After a weak beginning to this financial year in terms of sales, things finally seem to be improving for the Bajaj Chetak electric scooter
Bajaj Chetak was reintroduced earlier this year in India, after its discontinuation a decade and a half ago, but this time as an electric scooter. Sadly, the timing for the launch wasn’t the most opportune, as the pandemic hit the already-struggling Indian market a while later, causing a massive sales slump.
From April to June 2020, Bajaj Auto was unable to sell a single unit of the Chetak EV, which is as surprising as it is disappointing. The situation seems to slowly be improving though, as July 2020 saw the dispatch of 120 units of the electric scooters, thus recording a 100 per cent increase in sales on an MoM basis. As the Chetak wasn’t available in the market last year, there are no YoY figures to report.
One of the biggest rivals of the Chetak, TVS iQube, was able to sell only 23 units last month, which is just 19.16 per cent of the Bajaj’s electric scooter. That said, TVS was able to retail a total of 50 units from April to June 2020, which is obviously more than that of the Chetak during the same period, although Bajaj still trumps in total sales figures yet achieved during FY2020-21.
The Bajaj Chetak EV is priced at Rs. 1 lakh (ex-showroom price), and is powered by a 3kWh battery, which is paired to an electric motor. This powerplant is rated a 4.8kW (6.5 PS) of maximum power and 16 Nm of peak torque. The torque is quite impressive, especially for a city commuter, although the power output is lower compared to equivalent petrol-powered scooters.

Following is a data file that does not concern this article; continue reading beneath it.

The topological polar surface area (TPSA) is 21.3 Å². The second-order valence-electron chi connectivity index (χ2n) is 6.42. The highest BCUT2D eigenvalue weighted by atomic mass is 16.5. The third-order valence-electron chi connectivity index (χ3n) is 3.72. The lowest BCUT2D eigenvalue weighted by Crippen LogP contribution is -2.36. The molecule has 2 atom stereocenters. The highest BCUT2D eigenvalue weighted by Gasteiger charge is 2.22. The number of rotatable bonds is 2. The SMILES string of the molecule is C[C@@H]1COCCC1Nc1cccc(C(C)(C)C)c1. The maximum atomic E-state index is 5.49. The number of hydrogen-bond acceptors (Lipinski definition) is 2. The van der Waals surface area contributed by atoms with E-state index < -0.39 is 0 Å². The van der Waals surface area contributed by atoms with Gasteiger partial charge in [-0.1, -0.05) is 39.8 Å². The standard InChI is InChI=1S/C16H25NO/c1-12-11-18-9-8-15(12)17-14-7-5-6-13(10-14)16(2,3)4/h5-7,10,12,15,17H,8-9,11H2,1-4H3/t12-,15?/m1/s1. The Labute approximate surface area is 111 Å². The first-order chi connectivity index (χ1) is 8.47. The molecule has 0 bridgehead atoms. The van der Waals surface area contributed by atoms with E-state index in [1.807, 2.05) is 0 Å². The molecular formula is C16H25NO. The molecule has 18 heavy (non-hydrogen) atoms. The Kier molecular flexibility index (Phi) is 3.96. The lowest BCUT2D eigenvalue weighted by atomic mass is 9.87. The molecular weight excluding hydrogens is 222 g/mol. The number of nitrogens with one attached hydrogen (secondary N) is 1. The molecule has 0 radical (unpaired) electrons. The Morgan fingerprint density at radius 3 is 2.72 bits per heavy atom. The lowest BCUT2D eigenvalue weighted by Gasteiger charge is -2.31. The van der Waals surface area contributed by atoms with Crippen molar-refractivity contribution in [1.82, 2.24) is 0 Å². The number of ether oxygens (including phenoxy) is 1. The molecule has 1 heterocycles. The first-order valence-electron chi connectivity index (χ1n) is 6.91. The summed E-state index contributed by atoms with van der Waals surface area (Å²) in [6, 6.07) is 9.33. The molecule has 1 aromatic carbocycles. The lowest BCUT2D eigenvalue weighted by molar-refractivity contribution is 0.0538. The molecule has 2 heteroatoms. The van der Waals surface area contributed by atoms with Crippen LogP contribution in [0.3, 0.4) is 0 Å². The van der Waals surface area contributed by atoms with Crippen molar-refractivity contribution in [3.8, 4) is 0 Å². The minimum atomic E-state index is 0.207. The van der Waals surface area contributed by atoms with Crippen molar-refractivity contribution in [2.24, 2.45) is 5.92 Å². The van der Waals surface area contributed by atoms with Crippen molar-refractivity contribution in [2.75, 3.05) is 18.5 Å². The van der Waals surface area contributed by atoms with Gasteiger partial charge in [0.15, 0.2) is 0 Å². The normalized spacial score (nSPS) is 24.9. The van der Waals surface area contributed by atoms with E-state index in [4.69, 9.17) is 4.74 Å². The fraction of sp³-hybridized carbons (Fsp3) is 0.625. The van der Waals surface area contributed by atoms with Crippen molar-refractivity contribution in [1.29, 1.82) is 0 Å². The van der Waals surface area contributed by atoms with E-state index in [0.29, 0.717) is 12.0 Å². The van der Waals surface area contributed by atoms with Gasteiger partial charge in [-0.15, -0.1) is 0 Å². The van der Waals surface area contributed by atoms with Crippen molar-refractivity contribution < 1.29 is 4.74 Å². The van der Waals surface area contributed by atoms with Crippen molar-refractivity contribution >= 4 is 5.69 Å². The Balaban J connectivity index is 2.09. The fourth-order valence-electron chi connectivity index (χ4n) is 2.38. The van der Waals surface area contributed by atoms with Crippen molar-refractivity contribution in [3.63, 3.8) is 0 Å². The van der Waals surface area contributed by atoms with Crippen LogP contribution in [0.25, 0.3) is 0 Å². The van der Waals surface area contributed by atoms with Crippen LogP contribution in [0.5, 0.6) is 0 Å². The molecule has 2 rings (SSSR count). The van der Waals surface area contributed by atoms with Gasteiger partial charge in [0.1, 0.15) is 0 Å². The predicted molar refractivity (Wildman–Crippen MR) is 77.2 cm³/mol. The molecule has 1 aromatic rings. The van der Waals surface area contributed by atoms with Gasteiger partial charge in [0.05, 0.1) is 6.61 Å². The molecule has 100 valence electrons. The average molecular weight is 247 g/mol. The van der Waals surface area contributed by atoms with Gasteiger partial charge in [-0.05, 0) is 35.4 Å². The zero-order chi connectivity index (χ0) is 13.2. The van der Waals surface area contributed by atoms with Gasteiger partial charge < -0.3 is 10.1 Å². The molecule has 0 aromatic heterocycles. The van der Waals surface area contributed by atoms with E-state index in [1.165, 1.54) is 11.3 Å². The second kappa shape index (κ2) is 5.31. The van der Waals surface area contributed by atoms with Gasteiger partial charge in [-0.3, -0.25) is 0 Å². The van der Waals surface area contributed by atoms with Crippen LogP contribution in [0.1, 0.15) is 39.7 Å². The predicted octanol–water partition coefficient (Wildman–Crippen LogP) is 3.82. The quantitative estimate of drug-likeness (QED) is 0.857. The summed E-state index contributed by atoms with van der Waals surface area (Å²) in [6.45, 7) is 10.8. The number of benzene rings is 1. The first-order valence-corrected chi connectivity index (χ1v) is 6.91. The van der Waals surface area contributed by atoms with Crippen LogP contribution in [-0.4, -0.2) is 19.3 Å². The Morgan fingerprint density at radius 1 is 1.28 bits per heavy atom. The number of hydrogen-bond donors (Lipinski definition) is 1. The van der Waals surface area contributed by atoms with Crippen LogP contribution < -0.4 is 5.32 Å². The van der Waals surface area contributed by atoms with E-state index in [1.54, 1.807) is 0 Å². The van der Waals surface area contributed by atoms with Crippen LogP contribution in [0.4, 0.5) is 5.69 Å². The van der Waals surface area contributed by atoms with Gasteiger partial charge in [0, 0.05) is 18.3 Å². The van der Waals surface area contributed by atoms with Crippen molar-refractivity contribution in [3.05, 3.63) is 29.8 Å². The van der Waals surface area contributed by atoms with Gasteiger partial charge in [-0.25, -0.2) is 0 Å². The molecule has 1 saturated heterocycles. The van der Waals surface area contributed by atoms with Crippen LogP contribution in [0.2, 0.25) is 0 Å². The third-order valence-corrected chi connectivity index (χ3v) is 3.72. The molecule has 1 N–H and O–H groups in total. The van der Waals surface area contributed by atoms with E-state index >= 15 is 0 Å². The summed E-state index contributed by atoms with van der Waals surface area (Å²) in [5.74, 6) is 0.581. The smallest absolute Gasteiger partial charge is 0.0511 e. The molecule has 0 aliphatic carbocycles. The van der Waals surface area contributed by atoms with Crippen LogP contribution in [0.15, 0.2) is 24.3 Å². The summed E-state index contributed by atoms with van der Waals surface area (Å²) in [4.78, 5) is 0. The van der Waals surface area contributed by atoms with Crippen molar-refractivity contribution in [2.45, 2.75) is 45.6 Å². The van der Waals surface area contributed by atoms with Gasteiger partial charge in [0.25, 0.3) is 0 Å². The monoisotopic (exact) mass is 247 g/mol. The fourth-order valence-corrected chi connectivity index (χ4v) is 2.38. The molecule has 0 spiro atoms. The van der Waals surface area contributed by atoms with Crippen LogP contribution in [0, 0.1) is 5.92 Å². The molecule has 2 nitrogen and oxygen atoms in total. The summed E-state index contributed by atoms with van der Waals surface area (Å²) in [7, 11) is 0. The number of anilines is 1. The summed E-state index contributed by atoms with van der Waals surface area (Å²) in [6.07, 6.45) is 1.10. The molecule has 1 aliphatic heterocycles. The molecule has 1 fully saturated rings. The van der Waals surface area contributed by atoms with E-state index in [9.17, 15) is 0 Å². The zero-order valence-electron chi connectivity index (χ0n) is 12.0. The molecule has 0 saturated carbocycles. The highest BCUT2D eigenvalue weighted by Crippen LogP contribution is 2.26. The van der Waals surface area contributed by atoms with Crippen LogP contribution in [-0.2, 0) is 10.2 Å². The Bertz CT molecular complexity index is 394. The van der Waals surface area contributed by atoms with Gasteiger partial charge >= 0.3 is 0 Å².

The driving range of the Chetak is claimed at 95 km (in Eco mode), and it can be charged up to 80 per cent in just 3.5 hours via a regular 15 amp power outlet. The e-scooter takes around 5 hours to charge completely from 0 per cent battery level.
Bajaj has also given the Chetak a slew of premium features, like a full metal body, front disc brake, LED lights all-around, and Bluetooth-enabled fully-digital LCD instrument cluster. One interesting innovation on the Chetak is the ‘reverse gear’, which is essentially a reverse driving mode that allows the rider to back out of tight parking spaces with ease.